Also, check this out: The last time we saw Thor in an actual Marvel movie before Thor 3 in November 2017? May of 2015.
5) Continuity Errors and Marvel Movie Chronology
Congrats on the Marvel Cinematic Universe on achieving enough success (eight years!) that they have to furiously backtrack on seemingly obvious easter eggs that play wackamole with the continuity timeline.
The first culprit is of course the 2014 Captain America 2: Winter Soldier reference to Stephen Strange as one of Hydra’s targets (R.I.P. evil Jasper Sitwell).
If Hydra was already targeting Dr. Strange back in 2014, doesn’t this mean the good Doctor was active and operating prior to Ultron and Civil War?
This immediately buts heads with a seemingly obvious easter egg in Dr. Strange, as arrogant Steve is offered a 35 year-old patient who may never walk again, seeming to allude to Rhodey, aka War Machine.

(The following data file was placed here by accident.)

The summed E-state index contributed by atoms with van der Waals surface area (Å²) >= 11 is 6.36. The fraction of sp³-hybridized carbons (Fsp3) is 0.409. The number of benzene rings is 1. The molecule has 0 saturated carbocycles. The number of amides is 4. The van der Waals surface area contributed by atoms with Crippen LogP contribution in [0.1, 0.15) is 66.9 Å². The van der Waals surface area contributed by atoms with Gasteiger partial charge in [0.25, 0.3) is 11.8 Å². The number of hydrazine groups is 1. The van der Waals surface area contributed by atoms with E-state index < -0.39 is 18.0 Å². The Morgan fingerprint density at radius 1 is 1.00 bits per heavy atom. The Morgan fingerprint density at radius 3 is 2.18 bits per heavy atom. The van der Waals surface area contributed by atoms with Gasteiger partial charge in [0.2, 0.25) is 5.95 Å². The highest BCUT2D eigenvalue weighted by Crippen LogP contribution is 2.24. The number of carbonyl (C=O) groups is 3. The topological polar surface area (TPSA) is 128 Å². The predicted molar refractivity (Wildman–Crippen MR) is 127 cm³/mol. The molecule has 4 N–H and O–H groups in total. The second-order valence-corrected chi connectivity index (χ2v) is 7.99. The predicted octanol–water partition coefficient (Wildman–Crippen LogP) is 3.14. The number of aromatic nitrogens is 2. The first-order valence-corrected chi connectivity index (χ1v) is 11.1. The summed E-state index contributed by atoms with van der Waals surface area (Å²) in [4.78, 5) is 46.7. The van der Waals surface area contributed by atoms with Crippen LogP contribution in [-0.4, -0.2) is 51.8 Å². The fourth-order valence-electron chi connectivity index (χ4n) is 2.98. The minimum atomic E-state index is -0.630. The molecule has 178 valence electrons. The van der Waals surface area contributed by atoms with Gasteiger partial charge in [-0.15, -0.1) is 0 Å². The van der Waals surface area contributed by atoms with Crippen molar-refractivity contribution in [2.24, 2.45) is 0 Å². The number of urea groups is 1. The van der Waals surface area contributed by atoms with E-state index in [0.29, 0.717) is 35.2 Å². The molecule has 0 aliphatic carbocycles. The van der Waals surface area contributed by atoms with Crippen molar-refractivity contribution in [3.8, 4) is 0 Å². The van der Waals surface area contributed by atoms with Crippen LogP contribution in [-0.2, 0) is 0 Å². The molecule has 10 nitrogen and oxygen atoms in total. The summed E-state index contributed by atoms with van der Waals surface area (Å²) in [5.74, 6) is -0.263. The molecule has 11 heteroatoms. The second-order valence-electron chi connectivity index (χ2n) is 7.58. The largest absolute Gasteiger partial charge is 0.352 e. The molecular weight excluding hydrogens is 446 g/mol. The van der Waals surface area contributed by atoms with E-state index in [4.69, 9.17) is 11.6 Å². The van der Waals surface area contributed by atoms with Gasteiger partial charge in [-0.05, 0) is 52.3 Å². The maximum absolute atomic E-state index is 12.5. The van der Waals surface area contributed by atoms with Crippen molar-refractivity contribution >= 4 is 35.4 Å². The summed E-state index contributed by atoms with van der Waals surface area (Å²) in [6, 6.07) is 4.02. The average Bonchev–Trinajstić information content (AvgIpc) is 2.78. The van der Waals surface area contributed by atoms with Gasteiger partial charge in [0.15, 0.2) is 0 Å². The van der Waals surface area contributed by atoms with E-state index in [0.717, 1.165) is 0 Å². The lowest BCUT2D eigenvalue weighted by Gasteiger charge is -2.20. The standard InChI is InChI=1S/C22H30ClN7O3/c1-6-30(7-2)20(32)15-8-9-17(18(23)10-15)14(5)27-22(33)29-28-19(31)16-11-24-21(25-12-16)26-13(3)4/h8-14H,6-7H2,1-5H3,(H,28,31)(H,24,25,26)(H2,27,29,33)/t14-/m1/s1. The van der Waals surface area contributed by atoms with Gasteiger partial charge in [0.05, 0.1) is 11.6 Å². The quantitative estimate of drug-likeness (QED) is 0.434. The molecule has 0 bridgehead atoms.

Rather than deal with the continuity quagmire, or Marvel No-Prize their way to an explanation, Marvel producers and writers are essentially running for office and denying either of the events are what we think they are. For starters, the patient that sounds a whole lot like Rhodey is apparently not supposed to be Rhodey (riiiight), and we are also to believe Hydra is just into Dr. Steve because he’s a great doctor. Given he’s a REALLY great doctor, this actually isn’t completely unbelievable.
At the end of the day, placing the movie in real time is certainly the easiest, and also keeps me from wondering why Dr. Strange would stay completely uninvolved from extra-dimensional threats like Ultron using an infinity gem to create a Vision-son.
6) 2016’s ‘There Is No Mandarin Award’
For those of you unfamiliar, the Comic Book Herald ‘There is No Mandarin’ award goes to the Marvel villain most thoroughly wasted in service of the plot. Previous winners include Ronan the Accuser in 2014, Baron von Strucker in 2015, and of course, The (Not) Mandarin in 2013.
2016’s selection is difficult, as Baron Zemo survived his Civil War experience thanks to T’Challa, and may yet live to spark a thrilling Masters of Evil. I could have used a whole lot more Dormammu, but his battle of wits cameo was a fun surprise, and he remains free to wreak multiversal havoc in the Marvel Universe for years to come.